I've blogged about Ferran Adrià and el Bulli before, watched him introduce Anthony Bourdain to a slice of a simple dry cured ham before exploding every concept of what food is, and thought about his deconstruction of food for years. He closed el Bulli a few years ago and kind of drifted off the radar. Now he's back, with an exhibition at Somerset House and is interviewed by Tim Hayward Below (thanks to the Guardian).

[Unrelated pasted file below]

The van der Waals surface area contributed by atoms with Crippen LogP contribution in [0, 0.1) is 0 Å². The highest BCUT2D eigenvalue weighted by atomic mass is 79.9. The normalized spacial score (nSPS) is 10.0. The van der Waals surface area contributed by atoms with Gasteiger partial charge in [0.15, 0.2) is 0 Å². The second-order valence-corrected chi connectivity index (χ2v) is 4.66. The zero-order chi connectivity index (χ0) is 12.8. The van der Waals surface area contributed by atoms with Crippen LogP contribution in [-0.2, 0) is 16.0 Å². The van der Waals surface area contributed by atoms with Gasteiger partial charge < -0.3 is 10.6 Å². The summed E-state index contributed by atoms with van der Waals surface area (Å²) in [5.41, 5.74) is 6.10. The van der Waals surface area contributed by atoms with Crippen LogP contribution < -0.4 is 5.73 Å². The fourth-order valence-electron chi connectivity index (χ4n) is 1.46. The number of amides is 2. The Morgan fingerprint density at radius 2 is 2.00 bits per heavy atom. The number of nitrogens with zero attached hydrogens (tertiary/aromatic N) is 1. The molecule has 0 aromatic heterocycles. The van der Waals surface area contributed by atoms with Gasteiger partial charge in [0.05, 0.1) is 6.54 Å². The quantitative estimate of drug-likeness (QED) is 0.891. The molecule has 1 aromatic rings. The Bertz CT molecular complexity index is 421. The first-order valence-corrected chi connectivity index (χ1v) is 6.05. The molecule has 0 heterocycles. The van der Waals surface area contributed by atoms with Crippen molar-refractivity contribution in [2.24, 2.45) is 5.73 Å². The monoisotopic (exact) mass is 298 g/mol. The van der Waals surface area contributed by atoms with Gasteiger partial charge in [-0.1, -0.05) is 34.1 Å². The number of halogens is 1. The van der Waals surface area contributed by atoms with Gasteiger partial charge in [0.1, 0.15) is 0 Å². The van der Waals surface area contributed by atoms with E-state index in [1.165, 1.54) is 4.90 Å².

This summer, Somerset House will host a major retrospective exhibition on a global icon of gastronomy, Ferran Adrià, and the restaurant he built to become the world’s best, elBulli. In partnership with Estrella Damm, elBulli: Ferran Adrià and The Art of Food is the world’s first exhibition dedicated to a chef and his restaurant. The retrospective will showcase the art of cuisine and cuisine as art by taking a behind-the-scenes look at the legendary laboratory and kitchen of the internationally renowned restaurant, which delighted diners in Cala Montjoi, a small picturesque bay on the Catalan coast near Roses, for over 50 years. Charting the evolution of elBulli, the exhibition will feature an in-depth, multimedia display of each of the essential ingredients that make up the culinary creative mastermind of Ferran Adrià and his team: research (handwritten notes and hand-drawn sketches); preparation (plasticine models, which were made for all the dishes served as a means for quality control of colour, portion size and position on the plate, and the specially-designed utensils used); presentation (original tasting menus, cutlery laid on the tables and salivating shots of the creations taken from the catalogue to be published by Phaidon next year), and plaudits (original restaurant reviews and other press clippings). Combined with archive footage of the chefs and clientele, the exhibition’s ephemera are testament to Adrià’s abundant talent, genius and ambition.